Like

      • Sepp

        Sorry Jonny, I was away from my laptop all day yesterday.
        1. No Bruce and Bob would have little interest in being the Tech Director. Both, I believe, would like the same level of power that JK has. Both would find the right person to be the Tech Director and it would put us closer to Belgium, Germany,etc.
        2. Michael did have advantages that most other players did not. But my point is that BB had Michael doing repetitive, technical work at a very young age. This is so critical and there are very few kids who actually do this. You can see the benefits in MBs game particularly in striking a ball. Emmerson Hyndman is another kid with clean technique bc his grandfather put him on a similar program. Day 1 of JKs role as technical director should have been to get a program started like this to all youth.
        Also, MB had exposure to good games against older players often. This is where I think we need improvement in the worst way
        3. The national team programs are not where we need to center our efforts, Jonny. I worked countless youth national team camps and they frustrated me to no end. The kids would come in on Sunday after being the best kids in their clubs and it would take until Wednesday to get the group to the point where all of their bad habits were somewhat corrected. They would leave on Saturday playing well and go back to their clubs only to regress. They did not regress because of bad coaching, but because they were not challenged. This is what happens in Bradenton. It was the beginning of the end of Freddie Adu. The best 5 players in Bradenton get treated like royalty and do not have a pro player to kick their ass on a regular basis.
        What we need are regional development centers for ages 10-15 in all of the regions known for producing players. US Soccer must pick the coaches and this would be their club and primary place of development. Why not leave it to MLS? How many top players have developed From age 10-15 at MLS clubs? Answer: not that many. Why: MLS clubs do not attract the top youth coaches. Why?: They do not pay commensurate to what a top coach can demand,
        A regional development center for 10-15s would provide the best day to day culture for developing players IF IT IS RUN CORRECTLY. BB and BA would know how to get this done.
        BTW I am still waiting for Bryan to post the list of advancements in youth development since JK has taken over. I want to tell anyone who has an open mind that while some of these are true, they aren’t all that meets the eye. Sorry so long. Thanks Jonny

        Like

      • Johnnyrazor

        Sepp.

        Schellas Hyndman was actually a name I thought of to be technical director.

        How often would your 10-15 year olds practice with their development center, would it be daily during the season and who would they play?

        Any thoughts on how US Soccer can attract better athletes? With the exception of Vasquez, I thought most of our players looked smaller and softer than especially Croatia and Nigeria?

        Like

    • out with old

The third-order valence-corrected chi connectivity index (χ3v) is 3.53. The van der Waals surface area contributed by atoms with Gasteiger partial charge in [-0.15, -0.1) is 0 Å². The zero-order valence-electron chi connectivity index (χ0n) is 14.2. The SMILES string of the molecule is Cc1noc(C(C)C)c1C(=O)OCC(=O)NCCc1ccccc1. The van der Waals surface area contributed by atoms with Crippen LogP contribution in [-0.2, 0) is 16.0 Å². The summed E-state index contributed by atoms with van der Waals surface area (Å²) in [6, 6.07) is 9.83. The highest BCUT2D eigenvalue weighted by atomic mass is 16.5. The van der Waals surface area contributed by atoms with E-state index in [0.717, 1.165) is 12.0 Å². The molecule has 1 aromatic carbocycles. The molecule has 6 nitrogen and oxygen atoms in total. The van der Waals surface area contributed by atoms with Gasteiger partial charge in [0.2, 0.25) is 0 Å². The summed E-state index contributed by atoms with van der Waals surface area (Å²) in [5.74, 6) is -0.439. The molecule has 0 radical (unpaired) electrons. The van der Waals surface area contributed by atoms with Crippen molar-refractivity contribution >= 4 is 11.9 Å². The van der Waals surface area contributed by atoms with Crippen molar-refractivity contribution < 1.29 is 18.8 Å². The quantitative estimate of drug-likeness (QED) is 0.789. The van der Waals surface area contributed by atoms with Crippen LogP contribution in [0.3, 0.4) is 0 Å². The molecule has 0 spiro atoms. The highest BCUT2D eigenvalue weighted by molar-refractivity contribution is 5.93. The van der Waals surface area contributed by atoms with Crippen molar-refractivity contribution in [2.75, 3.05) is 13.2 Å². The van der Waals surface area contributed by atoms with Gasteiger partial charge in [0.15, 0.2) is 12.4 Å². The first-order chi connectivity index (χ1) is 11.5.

Hasnt JK been praised for how he helped changed the youth development in Germany and it took them about 8 years for the results to show as they did in Rio. People need to be patient. If you change mangers right now they have wasted four years. I am a JK fan but if we don’t qualify for Russia there needs to be a change. Listen I can’t remember the exact articles where he is given credit but one was from a Bayern Munich director or former director and cobi Jones was high on him too. Just google it, those were the only two that I can remember but there were more.

      Like

      • Sepp

        For Jonny Razor
        The problem with if and when US Soccer picks a Technical Director it will be someone that they can control because they have to have their hands in the decision making. Somehow Reyna talked his way into this position, screwed it up and then resigned.
        As far as a training center agenda, this center would be the only club the players would be involved with the exception of National teams.
        Players would go there 4-5 days a week and play (up a level or two) in the USDA as a club. When they turn 15 US soccer will guide them as to what is the next step in the extremely critical phase of their development of ages 15-19.
        The reason that US Soccer needs to take over player development is because they could pay the salaries to attract the TOP coaches. The USDA does not have more than a handful of clubs that provide the proper environment or coaching even though I have high regard for the guy running the show.
        As far as attracting higher quality athletes, it needs to be encouraged in the first coaching course that a parent-coach takes which is usually the F license. The F license should focus on how we can promote soccer in our particular community. One aspect of this is to ‘recruit’ good athletes (particularly goalkeepers) to play soccer. Myself and others have recommended this to US Soccer. Deaf ears. The other aspect of finding better athletes is to have more inner city programs but there is no money in this so US Soccer doesn’t really have an interest.
        It all starts at the top Jonny and the top won’t get out of the kitchen and leave the cooking to the chefs who know what to do.

        Like

  • jb